Patriot Guard Riders honor veterans

Posted at 10:32 PM, Jan 10, 2017
and last updated 2017-01-11 01:32:11-05

The space often filled with grieving loved ones was an empty field, with the exception of two member of the Honor Guard.

It was the morning of Private First Class John Devane’s funeral. A group of strangers showed up for an Army veteran's funeral at Miramar National Cemetery on Tuesday.

They are part of the Patriot Guard Riders.

The rumble of motorcycles broke the silence at the cemetery, and the presence of one dozen riders broke the empty space.

The riders don't do it for money or recognition; in fact, 10News sought them out.

Billy Foerschler was the one who organized it.

“All I knew about him was his name,” Foerschler said. “This is the only ceremony that he'll ever have, and it's the last one."

Foerschler shouted a command and the group raised their American flags.

“We're gathered here today for a final tribute for Private First Class John Devane,” Foerschler said to them.

Foerschler served in the Navy for six years.

"I was never on the ground in Vietnam,” Foerschler said, his voice shaking. 

He did not see service members fall since he was on a ship, so he is not haunted by the horrors of war.

"I didn't think too much of being a veteran," he added.

He joined the Patriot Guard Riders in 2010. They did a cross-country ride and stopped at a Vietnam memorial in Texas. It showed two service members helping an injured soldier.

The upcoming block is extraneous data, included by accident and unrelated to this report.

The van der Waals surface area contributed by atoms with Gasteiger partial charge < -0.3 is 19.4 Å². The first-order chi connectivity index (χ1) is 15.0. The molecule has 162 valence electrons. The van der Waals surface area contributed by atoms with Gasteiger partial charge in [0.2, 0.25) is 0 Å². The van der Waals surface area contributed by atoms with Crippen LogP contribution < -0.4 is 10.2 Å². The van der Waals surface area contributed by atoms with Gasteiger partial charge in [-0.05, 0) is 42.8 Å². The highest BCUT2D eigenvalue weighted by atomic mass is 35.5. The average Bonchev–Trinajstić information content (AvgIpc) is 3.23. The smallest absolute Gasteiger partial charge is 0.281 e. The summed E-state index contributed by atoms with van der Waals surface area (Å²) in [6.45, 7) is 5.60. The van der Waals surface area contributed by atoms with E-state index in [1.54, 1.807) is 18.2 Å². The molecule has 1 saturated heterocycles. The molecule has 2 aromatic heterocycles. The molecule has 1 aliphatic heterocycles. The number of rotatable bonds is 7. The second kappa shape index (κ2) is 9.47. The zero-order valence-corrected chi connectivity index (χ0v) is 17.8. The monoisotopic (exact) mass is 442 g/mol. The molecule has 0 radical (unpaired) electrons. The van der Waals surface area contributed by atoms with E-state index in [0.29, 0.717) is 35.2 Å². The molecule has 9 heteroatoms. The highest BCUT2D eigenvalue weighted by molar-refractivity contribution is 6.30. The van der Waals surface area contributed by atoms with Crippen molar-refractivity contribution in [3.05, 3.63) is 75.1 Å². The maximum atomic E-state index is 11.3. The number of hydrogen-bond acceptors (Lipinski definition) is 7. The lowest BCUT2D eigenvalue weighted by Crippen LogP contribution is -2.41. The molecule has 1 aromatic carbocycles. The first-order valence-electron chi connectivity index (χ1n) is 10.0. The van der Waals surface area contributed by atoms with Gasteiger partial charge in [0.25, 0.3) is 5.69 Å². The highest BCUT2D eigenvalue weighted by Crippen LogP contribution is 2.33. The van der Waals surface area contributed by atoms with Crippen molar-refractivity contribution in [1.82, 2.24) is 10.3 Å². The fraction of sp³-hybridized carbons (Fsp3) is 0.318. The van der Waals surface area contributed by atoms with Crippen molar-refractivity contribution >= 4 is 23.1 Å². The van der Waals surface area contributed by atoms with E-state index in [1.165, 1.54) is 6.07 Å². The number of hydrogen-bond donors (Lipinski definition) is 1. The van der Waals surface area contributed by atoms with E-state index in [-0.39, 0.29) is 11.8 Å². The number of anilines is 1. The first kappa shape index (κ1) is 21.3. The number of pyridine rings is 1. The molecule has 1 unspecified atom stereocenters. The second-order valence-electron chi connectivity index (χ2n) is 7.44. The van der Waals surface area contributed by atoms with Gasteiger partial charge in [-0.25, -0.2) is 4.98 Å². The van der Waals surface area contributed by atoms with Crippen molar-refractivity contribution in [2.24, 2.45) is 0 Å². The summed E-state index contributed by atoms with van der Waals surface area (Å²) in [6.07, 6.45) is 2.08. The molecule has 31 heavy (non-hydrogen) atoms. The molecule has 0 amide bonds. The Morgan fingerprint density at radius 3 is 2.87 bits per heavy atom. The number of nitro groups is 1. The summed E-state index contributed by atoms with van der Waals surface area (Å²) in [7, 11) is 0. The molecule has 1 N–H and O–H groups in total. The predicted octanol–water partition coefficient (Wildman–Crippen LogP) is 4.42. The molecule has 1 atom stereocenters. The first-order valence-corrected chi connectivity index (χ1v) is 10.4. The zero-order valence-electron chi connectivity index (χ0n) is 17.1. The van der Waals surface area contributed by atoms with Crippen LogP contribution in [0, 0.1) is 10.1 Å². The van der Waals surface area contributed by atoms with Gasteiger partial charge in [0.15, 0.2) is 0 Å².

“That got to me,” he said as he started to cry. “It still does.”

He said it represents a bond between all veterans.

“That was the first time I felt like a Vietnam veteran,” he added.

Soon after, Foerschler decided to honor the veterans in his own way. He found out funeral dates for veterans without family and attended - standing at attention alone. 

Now. At least a dozen Patriot Guard Riders go to Miramar National Cemetery every Tuesday to honor them.

While Foerschler did not lose friends in Vietnam, he has surrounded himself with sacrifice on home soil.

He has attended more than 400 funerals in six years, so those who served bravely do not leave alone.

“They require the honor, and it's our honor to do it,” Foerschler said. 

You do not have to be part of the group or have a motorcycle to show your support. Everyone is welcome to honor vets without family every Tuesday morning at Miramar National Cemetery at 8:30 a.m.